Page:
In a paper published Thursday in Science, an international team of archaeologists shows that each of the three paintings was executed at least 64,000 years ago — more than 20,000 years before the first modern humans arrived in Europe.

“This work confirms that Neanderthals were indeed using cave walls for depicting drawings that had meaning for them,” said Marie Soressi, an archaeologist at Leiden University in the Netherlands who was not involved in the study. “It also means that our own group, the one we call anatomically modern humans, is maybe not so special.”

For most of the last century, researchers have argued that our Neanderthal cousins were intellectually inferior to their modern human contemporaries — incapable of symbolic thought and possibly devoid of language. This, in turn, was used to explain why the Neanderthals disappeared from Eurasia about 40,000 years ago, not long after modern humans arrived there.

However, archaeological evidence revealed over the last two decades tells a different story. We now know that Neanderthals were sophisticated hunters who knew how to control fire, and that they adorned themselves with jewelry and took care to bury their dead.

fnnch Wants SF to Decriminalize Stickers and Posters

Street Artist 'Sign-Bombs' Downtown Neighborhoods With 450 'Honey Bears'
Mon. January 29, 2018, 4:34pm
by Nathan Falstreau for hoodline
 

Street art is part of San Francisco's landscape, but one local artist recently installed hundreds of pieces of his work to spark a conversation about using public spaces as a canvas for self-expression.

Over the weekend, fnnch [Stencil Archive album], best known for his depictions of honey bears, ladybugs, seashells, flamingos and turtles, fastened 450 pieces to utility poles between Market and Harrison and the Embarcadero and 5th Street. To comply with city rules for posting signs, he mounted the artwork using zip ties.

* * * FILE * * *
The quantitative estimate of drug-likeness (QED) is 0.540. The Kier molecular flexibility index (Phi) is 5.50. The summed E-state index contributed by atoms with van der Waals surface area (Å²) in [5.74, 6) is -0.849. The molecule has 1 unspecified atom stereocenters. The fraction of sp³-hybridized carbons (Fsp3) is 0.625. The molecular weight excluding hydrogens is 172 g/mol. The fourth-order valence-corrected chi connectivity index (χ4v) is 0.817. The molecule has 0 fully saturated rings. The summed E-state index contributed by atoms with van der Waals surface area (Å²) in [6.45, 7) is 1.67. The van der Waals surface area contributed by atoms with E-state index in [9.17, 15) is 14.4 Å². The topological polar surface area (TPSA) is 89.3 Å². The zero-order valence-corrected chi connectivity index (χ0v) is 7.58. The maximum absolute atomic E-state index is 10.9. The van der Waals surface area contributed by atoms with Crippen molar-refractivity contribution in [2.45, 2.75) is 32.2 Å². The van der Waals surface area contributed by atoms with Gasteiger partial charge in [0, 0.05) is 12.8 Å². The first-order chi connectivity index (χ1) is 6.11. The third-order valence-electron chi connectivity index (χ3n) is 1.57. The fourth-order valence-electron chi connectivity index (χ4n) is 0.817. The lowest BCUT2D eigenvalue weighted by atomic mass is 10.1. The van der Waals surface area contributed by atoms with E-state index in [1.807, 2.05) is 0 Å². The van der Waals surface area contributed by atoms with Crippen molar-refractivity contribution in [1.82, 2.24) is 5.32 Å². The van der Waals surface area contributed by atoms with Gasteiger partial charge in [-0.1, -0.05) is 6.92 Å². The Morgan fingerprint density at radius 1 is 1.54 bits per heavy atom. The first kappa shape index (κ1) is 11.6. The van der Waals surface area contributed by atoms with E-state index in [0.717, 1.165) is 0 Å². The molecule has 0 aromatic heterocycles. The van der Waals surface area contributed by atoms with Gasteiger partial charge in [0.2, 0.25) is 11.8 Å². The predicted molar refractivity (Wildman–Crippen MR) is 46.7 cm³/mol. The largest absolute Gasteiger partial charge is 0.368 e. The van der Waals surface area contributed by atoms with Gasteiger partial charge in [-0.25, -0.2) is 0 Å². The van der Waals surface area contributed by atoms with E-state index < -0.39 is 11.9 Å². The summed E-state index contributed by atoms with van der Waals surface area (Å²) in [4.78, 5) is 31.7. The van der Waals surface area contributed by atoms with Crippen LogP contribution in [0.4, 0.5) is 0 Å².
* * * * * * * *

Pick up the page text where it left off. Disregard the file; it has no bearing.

The installation, which features an array of honey bears and was billed as "sign bombing," aims to bring attention to what the artist deems "an excessive and absurd amount of [legal] signage." According to fnnch, adhering a "simple sticker" to public property could result in possible felony or misdemeanor charges.

The artist hopes to sway future legislation with the work and has teamed up with Care2 to start a petition urging members of the Board of Supervisors to decriminalize certain types of street art. As of this writing, the petition has garnered 10,816 signatures of support out of a goal of obtaining 11,000.

In particular, fnnch wants the city to decriminalize the application of stickers and wheatpaste—a removable adhesive that's commonly used by street artists.

“What I want to do is show the absurdity of our laws," he said in a statement. "Had these signs been affixed with adhesive to the poles, I could go to jail, but if they are put up with tape or a zip-tie, then it not only becomes legal to hang them up, but illegal for anyone to take them down.”

SF artist Beatriz Vasquez turns Mexican craft into an art form

<<< From the altar "Para Mama Benita con Amor" by Beatriz Vasquez at the SOMArts 2017 Day of the Dead exhibition

November 14, 2017 5:16 pm
for Mission Local (LINK, with photos)

It was on a trip to Mexico after her father’s death that Beatriz Vasquez discovered the centuries-old Mexican craft that has become the vehicle for her art.

Papel picado, which involves cutting designs into layers of thin tissue paper, goes back to pre-Hispanic Mexico and is still used for events like weddings, baptisms and other festivals or ceremonies.

“It’s very disposable, and nobody really sees it as a fine art,” said the 49-year-Vasquez, who has a year-long fellowship with Root Division, where she teaches. And she has a residency at The Growlery, where artists live and work, rent-free, in a restored Victorian-era home.

During her trip to Mexico, Vasquez researched the craft and began to see papel picado as a metaphor for the indigenous women she was interviewing.

“I saw the paper as very fragile, but extremely beautiful and extremely sustainable and extremely versatile,” she said. “Kind of like what we are.”

It was then, Vasquez said, that she thought, “‘I’m gonna take this craft, disposable art form and turn it into fine art.’”

Her pieces are generally large — sometimes seven feet tall — and depict her experiences with politics, self-expression and her Mexican culture. In her work, there are intricate cuts of skeletons, butterflies and pineapples.